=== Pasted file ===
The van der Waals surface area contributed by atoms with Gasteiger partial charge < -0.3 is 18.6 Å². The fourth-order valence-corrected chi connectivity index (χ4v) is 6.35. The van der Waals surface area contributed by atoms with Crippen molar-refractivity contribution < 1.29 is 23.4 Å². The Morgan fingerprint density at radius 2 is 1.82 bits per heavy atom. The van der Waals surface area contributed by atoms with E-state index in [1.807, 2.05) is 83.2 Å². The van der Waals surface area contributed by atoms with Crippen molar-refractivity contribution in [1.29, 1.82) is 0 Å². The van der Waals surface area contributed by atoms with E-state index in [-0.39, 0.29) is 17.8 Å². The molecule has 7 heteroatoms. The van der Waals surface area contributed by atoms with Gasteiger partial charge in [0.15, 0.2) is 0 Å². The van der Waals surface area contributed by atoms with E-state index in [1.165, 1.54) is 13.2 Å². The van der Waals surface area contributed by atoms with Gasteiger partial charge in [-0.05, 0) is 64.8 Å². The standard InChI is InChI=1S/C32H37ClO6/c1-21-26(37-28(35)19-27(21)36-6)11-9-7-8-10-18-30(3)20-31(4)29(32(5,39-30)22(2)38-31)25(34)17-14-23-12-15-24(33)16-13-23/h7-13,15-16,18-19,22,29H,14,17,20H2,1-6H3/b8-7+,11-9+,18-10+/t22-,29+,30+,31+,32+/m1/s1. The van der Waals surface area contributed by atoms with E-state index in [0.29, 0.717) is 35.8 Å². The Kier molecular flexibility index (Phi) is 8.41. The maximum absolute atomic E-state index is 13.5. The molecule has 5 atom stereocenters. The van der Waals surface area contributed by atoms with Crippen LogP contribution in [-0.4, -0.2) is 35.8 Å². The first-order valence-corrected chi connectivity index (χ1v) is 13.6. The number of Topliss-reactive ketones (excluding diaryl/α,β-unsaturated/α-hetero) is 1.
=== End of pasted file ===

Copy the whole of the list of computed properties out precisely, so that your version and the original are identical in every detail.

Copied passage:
The van der Waals surface area contributed by atoms with Gasteiger partial charge < -0.3 is 18.6 Å². The fourth-order valence-corrected chi connectivity index (χ4v) is 6.35. The van der Waals surface area contributed by atoms with Crippen molar-refractivity contribution < 1.29 is 23.4 Å². The Morgan fingerprint density at radius 2 is 1.82 bits per heavy atom. The van der Waals surface area contributed by atoms with E-state index in [1.807, 2.05) is 83.2 Å². The van der Waals surface area contributed by atoms with Crippen molar-refractivity contribution in [1.29, 1.82) is 0 Å². The van der Waals surface area contributed by atoms with E-state index in [-0.39, 0.29) is 17.8 Å². The molecule has 7 heteroatoms. The van der Waals surface area contributed by atoms with Gasteiger partial charge in [0.15, 0.2) is 0 Å². The van der Waals surface area contributed by atoms with E-state index in [1.165, 1.54) is 13.2 Å². The van der Waals surface area contributed by atoms with Gasteiger partial charge in [-0.05, 0) is 64.8 Å². The standard InChI is InChI=1S/C32H37ClO6/c1-21-26(37-28(35)19-27(21)36-6)11-9-7-8-10-18-30(3)20-31(4)29(32(5,39-30)22(2)38-31)25(34)17-14-23-12-15-24(33)16-13-23/h7-13,15-16,18-19,22,29H,14,17,20H2,1-6H3/b8-7+,11-9+,18-10+/t22-,29+,30+,31+,32+/m1/s1. The van der Waals surface area contributed by atoms with E-state index in [0.29, 0.717) is 35.8 Å². The Kier molecular flexibility index (Phi) is 8.41. The maximum absolute atomic E-state index is 13.5. The molecule has 5 atom stereocenters. The van der Waals surface area contributed by atoms with Crippen LogP contribution in [-0.4, -0.2) is 35.8 Å². The first-order valence-corrected chi connectivity index (χ1v) is 13.6. The number of Topliss-reactive ketones (excluding diaryl/α,β-unsaturated/α-hetero) is 1.